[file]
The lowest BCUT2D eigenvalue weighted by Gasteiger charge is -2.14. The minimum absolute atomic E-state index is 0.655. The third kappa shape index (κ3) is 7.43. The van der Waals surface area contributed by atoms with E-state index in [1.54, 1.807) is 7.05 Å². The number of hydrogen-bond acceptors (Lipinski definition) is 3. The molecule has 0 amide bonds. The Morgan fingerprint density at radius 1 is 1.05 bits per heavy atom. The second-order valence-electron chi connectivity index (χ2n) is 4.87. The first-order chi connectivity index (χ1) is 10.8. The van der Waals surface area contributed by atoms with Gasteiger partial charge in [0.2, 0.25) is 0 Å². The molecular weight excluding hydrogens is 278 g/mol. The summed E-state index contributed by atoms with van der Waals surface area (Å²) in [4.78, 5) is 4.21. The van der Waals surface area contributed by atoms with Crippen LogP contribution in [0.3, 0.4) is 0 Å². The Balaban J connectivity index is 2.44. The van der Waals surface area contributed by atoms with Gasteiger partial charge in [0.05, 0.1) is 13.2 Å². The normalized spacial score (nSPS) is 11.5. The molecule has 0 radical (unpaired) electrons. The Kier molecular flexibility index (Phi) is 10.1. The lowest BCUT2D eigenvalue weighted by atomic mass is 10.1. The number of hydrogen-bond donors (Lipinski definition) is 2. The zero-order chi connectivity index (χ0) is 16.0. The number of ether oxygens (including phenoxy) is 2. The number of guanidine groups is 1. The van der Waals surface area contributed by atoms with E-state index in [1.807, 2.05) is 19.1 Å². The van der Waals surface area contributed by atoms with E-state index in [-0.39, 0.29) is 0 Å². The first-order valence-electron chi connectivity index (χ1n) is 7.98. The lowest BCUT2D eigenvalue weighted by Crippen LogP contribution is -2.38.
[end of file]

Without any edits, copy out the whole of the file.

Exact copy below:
The lowest BCUT2D eigenvalue weighted by Gasteiger charge is -2.14. The minimum absolute atomic E-state index is 0.655. The third kappa shape index (κ3) is 7.43. The van der Waals surface area contributed by atoms with E-state index in [1.54, 1.807) is 7.05 Å². The number of hydrogen-bond acceptors (Lipinski definition) is 3. The molecule has 0 amide bonds. The Morgan fingerprint density at radius 1 is 1.05 bits per heavy atom. The second-order valence-electron chi connectivity index (χ2n) is 4.87. The first-order chi connectivity index (χ1) is 10.8. The van der Waals surface area contributed by atoms with Gasteiger partial charge in [0.2, 0.25) is 0 Å². The molecular weight excluding hydrogens is 278 g/mol. The summed E-state index contributed by atoms with van der Waals surface area (Å²) in [4.78, 5) is 4.21. The van der Waals surface area contributed by atoms with Crippen LogP contribution in [0.3, 0.4) is 0 Å². The Balaban J connectivity index is 2.44. The van der Waals surface area contributed by atoms with Gasteiger partial charge in [0.05, 0.1) is 13.2 Å². The normalized spacial score (nSPS) is 11.5. The molecule has 0 radical (unpaired) electrons. The Kier molecular flexibility index (Phi) is 10.1. The lowest BCUT2D eigenvalue weighted by atomic mass is 10.1. The number of hydrogen-bond donors (Lipinski definition) is 2. The zero-order chi connectivity index (χ0) is 16.0. The number of ether oxygens (including phenoxy) is 2. The number of guanidine groups is 1. The van der Waals surface area contributed by atoms with E-state index in [1.807, 2.05) is 19.1 Å². The van der Waals surface area contributed by atoms with E-state index in [-0.39, 0.29) is 0 Å². The first-order valence-electron chi connectivity index (χ1n) is 7.98. The lowest BCUT2D eigenvalue weighted by Crippen LogP contribution is -2.38.